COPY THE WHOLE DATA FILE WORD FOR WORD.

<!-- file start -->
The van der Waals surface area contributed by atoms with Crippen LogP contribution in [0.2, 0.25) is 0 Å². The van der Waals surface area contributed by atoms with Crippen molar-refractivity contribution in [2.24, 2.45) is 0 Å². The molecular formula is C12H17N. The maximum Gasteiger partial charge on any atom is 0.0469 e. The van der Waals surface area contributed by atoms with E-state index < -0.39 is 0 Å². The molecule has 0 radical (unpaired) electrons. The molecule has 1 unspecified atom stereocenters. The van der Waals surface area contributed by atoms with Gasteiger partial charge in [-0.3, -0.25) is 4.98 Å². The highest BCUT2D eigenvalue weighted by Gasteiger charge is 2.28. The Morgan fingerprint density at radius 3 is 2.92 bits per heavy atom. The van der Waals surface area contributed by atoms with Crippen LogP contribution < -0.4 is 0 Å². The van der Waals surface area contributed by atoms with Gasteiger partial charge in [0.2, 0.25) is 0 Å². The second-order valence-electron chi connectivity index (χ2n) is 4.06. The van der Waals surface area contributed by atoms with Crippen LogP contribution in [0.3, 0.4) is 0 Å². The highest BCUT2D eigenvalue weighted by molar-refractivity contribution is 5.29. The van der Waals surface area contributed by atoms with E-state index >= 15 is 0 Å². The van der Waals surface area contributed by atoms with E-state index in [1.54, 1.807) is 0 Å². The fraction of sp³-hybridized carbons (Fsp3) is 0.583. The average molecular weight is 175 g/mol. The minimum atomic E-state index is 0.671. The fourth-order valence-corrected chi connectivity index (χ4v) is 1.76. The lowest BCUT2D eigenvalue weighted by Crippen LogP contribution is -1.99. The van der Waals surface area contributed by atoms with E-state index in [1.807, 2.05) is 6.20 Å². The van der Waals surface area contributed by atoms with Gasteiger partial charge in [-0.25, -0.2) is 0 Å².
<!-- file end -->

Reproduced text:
The van der Waals surface area contributed by atoms with Crippen LogP contribution in [0.2, 0.25) is 0 Å². The van der Waals surface area contributed by atoms with Crippen molar-refractivity contribution in [2.24, 2.45) is 0 Å². The molecular formula is C12H17N. The maximum Gasteiger partial charge on any atom is 0.0469 e. The van der Waals surface area contributed by atoms with E-state index < -0.39 is 0 Å². The molecule has 0 radical (unpaired) electrons. The molecule has 1 unspecified atom stereocenters. The van der Waals surface area contributed by atoms with Gasteiger partial charge in [-0.3, -0.25) is 4.98 Å². The highest BCUT2D eigenvalue weighted by Gasteiger charge is 2.28. The Morgan fingerprint density at radius 3 is 2.92 bits per heavy atom. The van der Waals surface area contributed by atoms with Crippen LogP contribution < -0.4 is 0 Å². The van der Waals surface area contributed by atoms with Gasteiger partial charge in [0.2, 0.25) is 0 Å². The second-order valence-electron chi connectivity index (χ2n) is 4.06. The van der Waals surface area contributed by atoms with Crippen LogP contribution in [0.3, 0.4) is 0 Å². The highest BCUT2D eigenvalue weighted by molar-refractivity contribution is 5.29. The van der Waals surface area contributed by atoms with E-state index >= 15 is 0 Å². The van der Waals surface area contributed by atoms with E-state index in [1.54, 1.807) is 0 Å². The fraction of sp³-hybridized carbons (Fsp3) is 0.583. The average molecular weight is 175 g/mol. The minimum atomic E-state index is 0.671. The fourth-order valence-corrected chi connectivity index (χ4v) is 1.76. The lowest BCUT2D eigenvalue weighted by Crippen LogP contribution is -1.99. The van der Waals surface area contributed by atoms with E-state index in [1.807, 2.05) is 6.20 Å². The van der Waals surface area contributed by atoms with Gasteiger partial charge in [-0.25, -0.2) is 0 Å².